Scientists are working on an alternative to the contraceptive pill which they hope would carry a lower risk of side effects.
The scientists believe their research could help treat infertility
A University of Cambridge team has discovered a molecule, STAT3, that helps embryos implant in the womb.
They say a drug that blocks STAT3 should act as a contraceptive without disrupting hormones, or raising the risk of blood clots, as the Pill does.
Details are published in Proceedings of the National Academy of Sciences.
The Cambridge team has shown that STAT3 plays a key role in signalling to the cells lining the womb that they should allow the embryo to attach.
Without that signal an embryo would not attach to the womb wall, and a pregnancy would be impossible.
Role in tumours
Drug companies are already researching ways to block STAT3 because it has also been implicated in the formation of tumours, and diabetes.
Associated with higher risk of:
High blood pressure
Associated with lower risk of:
Lead researcher Dr Andrew Sharkey said the latest research suggested the experimental compounds under development might also act as a contraceptive.
"These compounds may be effective at preventing implantation in humans if appropriate dose and delivery systems can be devised to target the uterus, such as gels."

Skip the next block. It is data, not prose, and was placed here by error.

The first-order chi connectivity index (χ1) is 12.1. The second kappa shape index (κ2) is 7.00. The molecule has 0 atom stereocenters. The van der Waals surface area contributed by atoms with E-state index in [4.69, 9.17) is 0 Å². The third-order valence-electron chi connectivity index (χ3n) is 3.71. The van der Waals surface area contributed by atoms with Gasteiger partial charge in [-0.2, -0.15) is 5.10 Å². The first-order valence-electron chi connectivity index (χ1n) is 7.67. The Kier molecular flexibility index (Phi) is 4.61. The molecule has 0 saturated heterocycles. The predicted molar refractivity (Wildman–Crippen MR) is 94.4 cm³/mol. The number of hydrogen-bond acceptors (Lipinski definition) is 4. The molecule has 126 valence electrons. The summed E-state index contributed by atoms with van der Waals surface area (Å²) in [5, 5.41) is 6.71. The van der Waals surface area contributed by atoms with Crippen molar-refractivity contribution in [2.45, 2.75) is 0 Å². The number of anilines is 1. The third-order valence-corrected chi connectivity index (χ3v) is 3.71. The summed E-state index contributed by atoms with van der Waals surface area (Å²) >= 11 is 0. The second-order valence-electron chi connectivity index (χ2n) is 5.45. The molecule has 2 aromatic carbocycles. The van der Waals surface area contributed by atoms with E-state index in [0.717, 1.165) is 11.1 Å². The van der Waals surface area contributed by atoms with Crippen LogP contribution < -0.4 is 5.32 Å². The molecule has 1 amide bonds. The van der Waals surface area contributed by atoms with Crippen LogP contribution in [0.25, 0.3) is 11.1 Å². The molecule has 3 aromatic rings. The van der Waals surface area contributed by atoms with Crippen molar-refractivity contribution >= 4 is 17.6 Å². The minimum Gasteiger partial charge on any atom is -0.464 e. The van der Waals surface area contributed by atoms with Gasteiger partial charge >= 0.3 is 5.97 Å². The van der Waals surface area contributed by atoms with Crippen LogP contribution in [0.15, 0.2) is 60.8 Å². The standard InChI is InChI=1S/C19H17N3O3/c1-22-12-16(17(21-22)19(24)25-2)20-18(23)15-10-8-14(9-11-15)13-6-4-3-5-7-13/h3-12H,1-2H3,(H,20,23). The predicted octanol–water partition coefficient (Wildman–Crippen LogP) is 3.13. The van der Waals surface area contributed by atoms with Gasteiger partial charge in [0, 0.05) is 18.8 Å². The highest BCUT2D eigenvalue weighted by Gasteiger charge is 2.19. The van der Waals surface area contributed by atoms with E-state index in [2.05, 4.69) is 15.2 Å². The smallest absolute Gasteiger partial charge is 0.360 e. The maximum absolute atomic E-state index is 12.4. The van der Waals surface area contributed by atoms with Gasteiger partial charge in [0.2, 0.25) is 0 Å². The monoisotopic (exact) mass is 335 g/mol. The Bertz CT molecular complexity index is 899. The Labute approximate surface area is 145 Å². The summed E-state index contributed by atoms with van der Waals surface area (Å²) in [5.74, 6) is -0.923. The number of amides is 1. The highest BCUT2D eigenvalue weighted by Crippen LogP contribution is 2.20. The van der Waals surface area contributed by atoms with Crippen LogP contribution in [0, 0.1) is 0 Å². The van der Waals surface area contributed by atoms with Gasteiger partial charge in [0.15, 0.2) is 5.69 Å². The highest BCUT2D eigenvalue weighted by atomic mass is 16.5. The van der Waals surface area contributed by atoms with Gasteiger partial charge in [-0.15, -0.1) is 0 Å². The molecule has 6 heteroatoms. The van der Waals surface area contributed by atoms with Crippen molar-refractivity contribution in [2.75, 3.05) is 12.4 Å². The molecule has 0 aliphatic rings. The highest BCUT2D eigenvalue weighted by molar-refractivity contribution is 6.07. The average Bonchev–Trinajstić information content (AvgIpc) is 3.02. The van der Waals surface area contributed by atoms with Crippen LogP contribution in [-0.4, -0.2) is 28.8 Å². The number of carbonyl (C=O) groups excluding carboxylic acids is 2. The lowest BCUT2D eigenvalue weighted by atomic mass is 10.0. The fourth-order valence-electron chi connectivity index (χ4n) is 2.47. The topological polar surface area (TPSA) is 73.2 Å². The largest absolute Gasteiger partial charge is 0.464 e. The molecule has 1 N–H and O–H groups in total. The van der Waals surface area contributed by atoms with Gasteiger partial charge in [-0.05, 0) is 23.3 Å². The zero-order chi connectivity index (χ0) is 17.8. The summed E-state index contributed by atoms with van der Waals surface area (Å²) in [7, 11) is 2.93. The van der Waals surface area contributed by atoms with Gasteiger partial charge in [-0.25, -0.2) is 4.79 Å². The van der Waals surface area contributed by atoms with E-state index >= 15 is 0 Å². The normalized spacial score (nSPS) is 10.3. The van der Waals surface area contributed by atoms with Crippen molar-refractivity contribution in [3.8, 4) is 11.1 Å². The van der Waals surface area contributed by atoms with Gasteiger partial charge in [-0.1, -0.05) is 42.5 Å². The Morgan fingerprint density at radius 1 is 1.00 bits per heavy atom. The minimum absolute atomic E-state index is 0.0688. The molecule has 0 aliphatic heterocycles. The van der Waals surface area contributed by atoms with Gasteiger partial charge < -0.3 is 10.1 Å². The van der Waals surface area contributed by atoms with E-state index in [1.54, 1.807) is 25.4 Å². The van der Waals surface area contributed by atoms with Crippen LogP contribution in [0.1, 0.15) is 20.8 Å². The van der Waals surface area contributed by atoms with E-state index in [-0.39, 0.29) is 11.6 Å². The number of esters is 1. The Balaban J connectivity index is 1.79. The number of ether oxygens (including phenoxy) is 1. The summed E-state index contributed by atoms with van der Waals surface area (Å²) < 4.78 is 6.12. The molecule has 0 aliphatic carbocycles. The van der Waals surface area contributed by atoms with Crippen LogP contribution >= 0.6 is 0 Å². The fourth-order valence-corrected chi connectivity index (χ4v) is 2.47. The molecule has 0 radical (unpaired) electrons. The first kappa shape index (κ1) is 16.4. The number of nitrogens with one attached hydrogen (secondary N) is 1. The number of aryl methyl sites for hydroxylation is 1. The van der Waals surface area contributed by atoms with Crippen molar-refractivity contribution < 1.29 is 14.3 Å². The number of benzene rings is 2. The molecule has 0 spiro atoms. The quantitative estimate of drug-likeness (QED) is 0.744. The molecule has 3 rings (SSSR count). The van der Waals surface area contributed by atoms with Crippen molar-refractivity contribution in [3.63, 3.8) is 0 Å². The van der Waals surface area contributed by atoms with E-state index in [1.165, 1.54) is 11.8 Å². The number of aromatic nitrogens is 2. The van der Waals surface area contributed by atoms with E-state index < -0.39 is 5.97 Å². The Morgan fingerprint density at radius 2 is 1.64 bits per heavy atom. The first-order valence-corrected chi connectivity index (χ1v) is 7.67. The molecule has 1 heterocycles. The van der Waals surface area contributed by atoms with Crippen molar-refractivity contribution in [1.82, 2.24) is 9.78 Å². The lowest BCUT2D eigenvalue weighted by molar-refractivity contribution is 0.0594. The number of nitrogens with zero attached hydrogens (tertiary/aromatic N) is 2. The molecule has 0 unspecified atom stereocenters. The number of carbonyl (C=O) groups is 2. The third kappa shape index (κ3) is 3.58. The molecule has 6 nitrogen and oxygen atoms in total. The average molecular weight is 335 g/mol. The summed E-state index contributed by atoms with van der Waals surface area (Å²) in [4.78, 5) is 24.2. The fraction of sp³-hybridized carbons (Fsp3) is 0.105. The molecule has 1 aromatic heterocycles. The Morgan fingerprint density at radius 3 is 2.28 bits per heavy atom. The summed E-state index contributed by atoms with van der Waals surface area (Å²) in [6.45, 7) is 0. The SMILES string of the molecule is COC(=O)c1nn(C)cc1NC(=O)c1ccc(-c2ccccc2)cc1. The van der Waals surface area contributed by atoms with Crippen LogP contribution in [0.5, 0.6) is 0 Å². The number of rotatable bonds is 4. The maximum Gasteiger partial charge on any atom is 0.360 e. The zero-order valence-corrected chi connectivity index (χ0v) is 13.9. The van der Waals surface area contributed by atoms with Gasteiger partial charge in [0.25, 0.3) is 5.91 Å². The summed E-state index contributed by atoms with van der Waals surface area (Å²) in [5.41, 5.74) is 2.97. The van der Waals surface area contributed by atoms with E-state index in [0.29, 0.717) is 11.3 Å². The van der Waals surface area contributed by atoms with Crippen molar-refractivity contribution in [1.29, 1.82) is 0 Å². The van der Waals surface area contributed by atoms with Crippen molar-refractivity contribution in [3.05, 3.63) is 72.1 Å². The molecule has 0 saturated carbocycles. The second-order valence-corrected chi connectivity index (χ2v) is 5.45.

The researchers are also investigating whether deficiencies in STAT3 signalling might be responsible for certain types of infertility.
They believe it might be possible to treat some cases of infertility by activating STAT3 signalling.
Dr Anna Glasier, director of family planning for Lothian Primary Care NHS Trust, said molecules which had a specific effect on the body were the most likely to minimise the risk of side effects.
Risks and benefits
But she said modern contraceptive pills, although associated with side effects, including an apparent increased risk of breast cancer, also had beneficial effects.
For instance, the combined pill is associated with a decreased risk of ovarian and endometrial cancers, and can help to improve skin conditions, such as acne.
"If you get more and more specific in the molecules that are used to provide contraception, then you will lose all those non-contraceptive benefits," she said.
Toni Belfield, of the Family Planning Association, said: "All research into improving women and men's choices in contraception is to be welcomed.
"But what is just as important is to improve the information that we provide about current contraceptive methods, to remove the many myths and misinformation about their risks and benefits."
The research was funded by the World Health Organization as part of a programme to identify new targets for contraception development.